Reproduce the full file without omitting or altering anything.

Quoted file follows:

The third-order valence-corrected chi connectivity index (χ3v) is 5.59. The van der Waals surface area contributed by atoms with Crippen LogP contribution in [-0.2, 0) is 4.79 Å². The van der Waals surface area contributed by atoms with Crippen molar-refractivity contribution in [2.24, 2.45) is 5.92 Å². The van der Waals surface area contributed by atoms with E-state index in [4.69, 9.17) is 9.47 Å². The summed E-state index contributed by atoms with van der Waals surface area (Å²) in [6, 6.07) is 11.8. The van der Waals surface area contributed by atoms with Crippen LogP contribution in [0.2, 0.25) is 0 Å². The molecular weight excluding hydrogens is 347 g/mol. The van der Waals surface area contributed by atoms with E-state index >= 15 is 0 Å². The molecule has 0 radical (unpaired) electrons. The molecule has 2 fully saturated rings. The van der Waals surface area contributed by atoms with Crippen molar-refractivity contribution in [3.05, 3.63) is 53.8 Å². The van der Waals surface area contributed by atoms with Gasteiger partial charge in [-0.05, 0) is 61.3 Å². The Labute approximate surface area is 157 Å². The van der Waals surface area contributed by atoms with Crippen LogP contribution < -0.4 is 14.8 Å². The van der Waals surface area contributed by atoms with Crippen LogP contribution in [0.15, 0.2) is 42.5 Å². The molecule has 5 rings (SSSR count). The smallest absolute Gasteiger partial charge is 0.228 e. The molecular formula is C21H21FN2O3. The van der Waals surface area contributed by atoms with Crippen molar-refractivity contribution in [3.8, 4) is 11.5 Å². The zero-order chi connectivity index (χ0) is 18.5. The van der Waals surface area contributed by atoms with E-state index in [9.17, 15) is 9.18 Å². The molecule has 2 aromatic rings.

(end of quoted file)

The third-order valence-corrected chi connectivity index (χ3v) is 5.59. The van der Waals surface area contributed by atoms with Crippen LogP contribution in [-0.2, 0) is 4.79 Å². The van der Waals surface area contributed by atoms with Crippen molar-refractivity contribution in [2.24, 2.45) is 5.92 Å². The van der Waals surface area contributed by atoms with E-state index in [4.69, 9.17) is 9.47 Å². The summed E-state index contributed by atoms with van der Waals surface area (Å²) in [6, 6.07) is 11.8. The van der Waals surface area contributed by atoms with Crippen LogP contribution in [0.2, 0.25) is 0 Å². The molecular weight excluding hydrogens is 347 g/mol. The van der Waals surface area contributed by atoms with E-state index >= 15 is 0 Å². The molecule has 0 radical (unpaired) electrons. The molecule has 2 fully saturated rings. The van der Waals surface area contributed by atoms with Crippen molar-refractivity contribution in [3.05, 3.63) is 53.8 Å². The van der Waals surface area contributed by atoms with Gasteiger partial charge in [-0.05, 0) is 61.3 Å². The Labute approximate surface area is 157 Å². The van der Waals surface area contributed by atoms with Crippen LogP contribution < -0.4 is 14.8 Å². The van der Waals surface area contributed by atoms with Crippen LogP contribution in [0.15, 0.2) is 42.5 Å². The molecule has 5 rings (SSSR count). The smallest absolute Gasteiger partial charge is 0.228 e. The molecular formula is C21H21FN2O3. The van der Waals surface area contributed by atoms with Crippen molar-refractivity contribution in [3.8, 4) is 11.5 Å². The zero-order chi connectivity index (χ0) is 18.5. The van der Waals surface area contributed by atoms with E-state index in [9.17, 15) is 9.18 Å². The molecule has 2 aromatic rings.